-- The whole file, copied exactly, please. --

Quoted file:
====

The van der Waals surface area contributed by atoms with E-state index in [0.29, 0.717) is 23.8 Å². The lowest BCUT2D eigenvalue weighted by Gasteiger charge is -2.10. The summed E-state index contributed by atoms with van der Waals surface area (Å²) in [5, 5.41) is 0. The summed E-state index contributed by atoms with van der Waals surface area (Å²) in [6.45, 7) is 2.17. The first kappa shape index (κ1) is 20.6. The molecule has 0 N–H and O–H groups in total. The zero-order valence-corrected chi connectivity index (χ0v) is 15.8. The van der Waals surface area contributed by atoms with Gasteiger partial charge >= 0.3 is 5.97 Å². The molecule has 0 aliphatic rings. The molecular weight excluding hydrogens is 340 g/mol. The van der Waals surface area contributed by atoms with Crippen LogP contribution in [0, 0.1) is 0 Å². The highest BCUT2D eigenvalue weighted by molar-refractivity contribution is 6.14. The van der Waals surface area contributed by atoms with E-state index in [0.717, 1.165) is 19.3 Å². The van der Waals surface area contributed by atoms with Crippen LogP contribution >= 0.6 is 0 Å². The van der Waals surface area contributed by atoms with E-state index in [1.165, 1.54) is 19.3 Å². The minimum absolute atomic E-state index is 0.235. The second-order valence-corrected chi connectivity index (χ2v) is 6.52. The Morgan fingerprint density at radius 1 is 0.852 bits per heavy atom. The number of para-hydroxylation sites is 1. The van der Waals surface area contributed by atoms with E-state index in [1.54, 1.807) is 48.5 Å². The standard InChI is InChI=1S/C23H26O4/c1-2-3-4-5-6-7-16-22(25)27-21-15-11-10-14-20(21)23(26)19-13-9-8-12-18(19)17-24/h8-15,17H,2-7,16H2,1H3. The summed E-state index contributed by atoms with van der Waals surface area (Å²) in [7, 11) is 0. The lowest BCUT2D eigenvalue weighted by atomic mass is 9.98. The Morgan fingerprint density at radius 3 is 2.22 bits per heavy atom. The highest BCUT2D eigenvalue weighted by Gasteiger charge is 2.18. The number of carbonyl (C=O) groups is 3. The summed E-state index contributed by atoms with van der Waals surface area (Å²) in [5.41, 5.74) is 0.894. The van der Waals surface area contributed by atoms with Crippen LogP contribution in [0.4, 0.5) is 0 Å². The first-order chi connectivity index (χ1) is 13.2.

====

The van der Waals surface area contributed by atoms with E-state index in [0.29, 0.717) is 23.8 Å². The lowest BCUT2D eigenvalue weighted by Gasteiger charge is -2.10. The summed E-state index contributed by atoms with van der Waals surface area (Å²) in [5, 5.41) is 0. The summed E-state index contributed by atoms with van der Waals surface area (Å²) in [6.45, 7) is 2.17. The first kappa shape index (κ1) is 20.6. The molecule has 0 N–H and O–H groups in total. The zero-order valence-corrected chi connectivity index (χ0v) is 15.8. The van der Waals surface area contributed by atoms with Gasteiger partial charge >= 0.3 is 5.97 Å². The molecule has 0 aliphatic rings. The molecular weight excluding hydrogens is 340 g/mol. The van der Waals surface area contributed by atoms with Crippen LogP contribution in [0, 0.1) is 0 Å². The highest BCUT2D eigenvalue weighted by molar-refractivity contribution is 6.14. The van der Waals surface area contributed by atoms with E-state index in [0.717, 1.165) is 19.3 Å². The van der Waals surface area contributed by atoms with Crippen LogP contribution >= 0.6 is 0 Å². The van der Waals surface area contributed by atoms with E-state index in [1.165, 1.54) is 19.3 Å². The minimum absolute atomic E-state index is 0.235. The second-order valence-corrected chi connectivity index (χ2v) is 6.52. The Morgan fingerprint density at radius 1 is 0.852 bits per heavy atom. The number of para-hydroxylation sites is 1. The van der Waals surface area contributed by atoms with E-state index in [1.54, 1.807) is 48.5 Å². The standard InChI is InChI=1S/C23H26O4/c1-2-3-4-5-6-7-16-22(25)27-21-15-11-10-14-20(21)23(26)19-13-9-8-12-18(19)17-24/h8-15,17H,2-7,16H2,1H3. The summed E-state index contributed by atoms with van der Waals surface area (Å²) in [7, 11) is 0. The lowest BCUT2D eigenvalue weighted by atomic mass is 9.98. The Morgan fingerprint density at radius 3 is 2.22 bits per heavy atom. The highest BCUT2D eigenvalue weighted by Gasteiger charge is 2.18. The number of carbonyl (C=O) groups is 3. The summed E-state index contributed by atoms with van der Waals surface area (Å²) in [5.41, 5.74) is 0.894. The van der Waals surface area contributed by atoms with Crippen LogP contribution in [0.4, 0.5) is 0 Å². The first-order chi connectivity index (χ1) is 13.2.